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At issue is whether the Czech registration and, consequently (upon request under Art. 42 (2)(3) CTMR) the genuine use of
would bar Community registration of
On April 9 and 14, 2008, Lidl Stiftung filed two applications for Community trademark respectively for “LIDL EXPRESS” (stylized) and “LIDL” (stylized) to distinguish “musical instruments” in Class 15. After publication, Lìdl Music Spol. S.r.o gave notice of opposition under Art 41 CTMR (then, Art
42 of Reg. 40/94) on the grounds of the earlier Czech trademark
(No. 178 496 registered on July 26 1994 for “musical instruments).
Upon Lidl Stiftung’s request, the Czech trademark owner submitted documents to prove genuine use of the national trademark. The submitted documentation was subsequently objected to with Lidl Stiftung claiming lack of sufficiency to represent proper evidence of genuine use.
On November 12, 2010, the Opposition Division upheld the opposition for all the contested goods even though it was said that the documents submitted to prove genuine use of the Czech trademark were “not particularly exhaustive”. Notwithstanding, it was accepted that they were sufficient to prove use of the earlier national trademark for “flutes and harmonicas”.
As a result, Lidl Stiftung filed an appeal which was dismissed on March 21, 2012 by the First Board of Appeal.
In summation, all the conclusions of the Opposition Division were confirmed, in particular, likelihood of confusion as well as the extent of genuine use, within the meaning of Art 42 CTMR, stating that the use satisfied the criteria laid down in Art 10(2)(a) of Directive 2008/95/EC of the European Parliament.
On May 29, 2012, the Applicant entrusted the case to the General Court by lodging its claims at the Registry of the GC. In essence, Lidl Stiftung claimed that the Court should annul the contested decision while, in response, the OHIM contends that the Court should dismiss the action.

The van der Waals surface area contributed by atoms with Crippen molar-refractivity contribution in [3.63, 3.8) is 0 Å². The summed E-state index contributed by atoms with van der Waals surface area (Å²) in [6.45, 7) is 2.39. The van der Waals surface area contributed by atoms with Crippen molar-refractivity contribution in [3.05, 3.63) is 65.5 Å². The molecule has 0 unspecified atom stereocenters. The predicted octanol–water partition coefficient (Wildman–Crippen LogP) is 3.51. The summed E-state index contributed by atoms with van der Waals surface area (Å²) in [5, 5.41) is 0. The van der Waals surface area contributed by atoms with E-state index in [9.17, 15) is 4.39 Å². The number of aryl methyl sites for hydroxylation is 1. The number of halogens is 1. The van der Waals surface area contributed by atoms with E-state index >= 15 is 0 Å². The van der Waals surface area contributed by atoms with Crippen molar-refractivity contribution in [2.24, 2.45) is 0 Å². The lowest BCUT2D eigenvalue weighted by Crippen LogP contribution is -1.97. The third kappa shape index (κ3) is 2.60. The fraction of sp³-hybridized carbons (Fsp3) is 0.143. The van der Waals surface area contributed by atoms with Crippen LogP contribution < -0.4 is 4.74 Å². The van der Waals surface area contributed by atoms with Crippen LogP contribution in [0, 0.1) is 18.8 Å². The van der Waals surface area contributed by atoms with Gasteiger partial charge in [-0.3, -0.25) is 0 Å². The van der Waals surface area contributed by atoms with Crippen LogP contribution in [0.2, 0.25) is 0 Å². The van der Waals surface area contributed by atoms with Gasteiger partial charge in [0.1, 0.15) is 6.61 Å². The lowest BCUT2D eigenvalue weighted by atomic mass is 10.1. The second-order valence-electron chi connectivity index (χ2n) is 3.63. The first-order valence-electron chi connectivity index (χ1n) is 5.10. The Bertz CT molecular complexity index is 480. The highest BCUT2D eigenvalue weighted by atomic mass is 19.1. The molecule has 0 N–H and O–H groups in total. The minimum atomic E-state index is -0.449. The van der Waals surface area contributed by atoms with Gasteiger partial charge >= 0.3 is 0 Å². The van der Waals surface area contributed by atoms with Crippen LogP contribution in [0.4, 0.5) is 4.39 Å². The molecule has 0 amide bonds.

By its pleas, the Applicant claimed that the documents were not properly evaluated since “photos and invoices submitted were not sufficient, in themselves, to prove effective and genuine use of the earlier national mark within the meaning of Regulation No. 207/2009”.
At paragraph 25 of the decision, the General Court states that “According to settled case – law, the ratio legis of the provision requiring that the earlier mark must have been put to genuine use if it is to be capable of being used in opposition to a Community trade mark application is to restrict the number of conflicts between two marks, where there is no good commercial justification deriving from active functioning of the mark on the market (see, to that effect, Case T‑ 203/02 Sunrider v OHIM— Espadafor Caba (VITAFRUIT)  ECR II‑2811, paragraphs 36 to 38, and judgment of 30 November 2009 in Case T‑353/07 Esber v OHIM […]).”
This first finding narrows the scope of the objections raised in connection with genuine use and broadens the actual chances of the owner of the Czech national trademark, Lìdt Music.
In addition, at paragraph 31 it is clearly stated that “[…] the requirement of genuine use does not seek to assess commercial success or to review the economic strategy of an undertaking, nor is it intended to restrict trade mark protection to the case where large – scale commercial use has been made of the marks (Case T ‑ 194/03 Il Ponte Finanziaria v OHIM — Marine Enterprise Projects (BAINBRIDGE)  ECR II ‑ 445, paragraph 32;[…]).”
Finally at issue was the alleged “alteration of the distinctive character” by showing use of the trademark
instead of its equivalent (as per the Czech registration).
In fact, “under Article 15(1)(a) of Regulation No 207/2009, use of the Community mark includes use in a form differing in elements which do not alter the distinctive character of the mark in the form in which it was registered”(paragraph 47).
As a result, the General Court rejected all the pleas and dismissed the action ordering Lidl Stiftung to pay the costs.
The difficulties for defendants in submitting proper proof of genuine use in the EC system are well -known and, often, considered unduly restrictive. However, these findings represent one of the few decisions leading to more relaxed standards for this kind of burden of proof.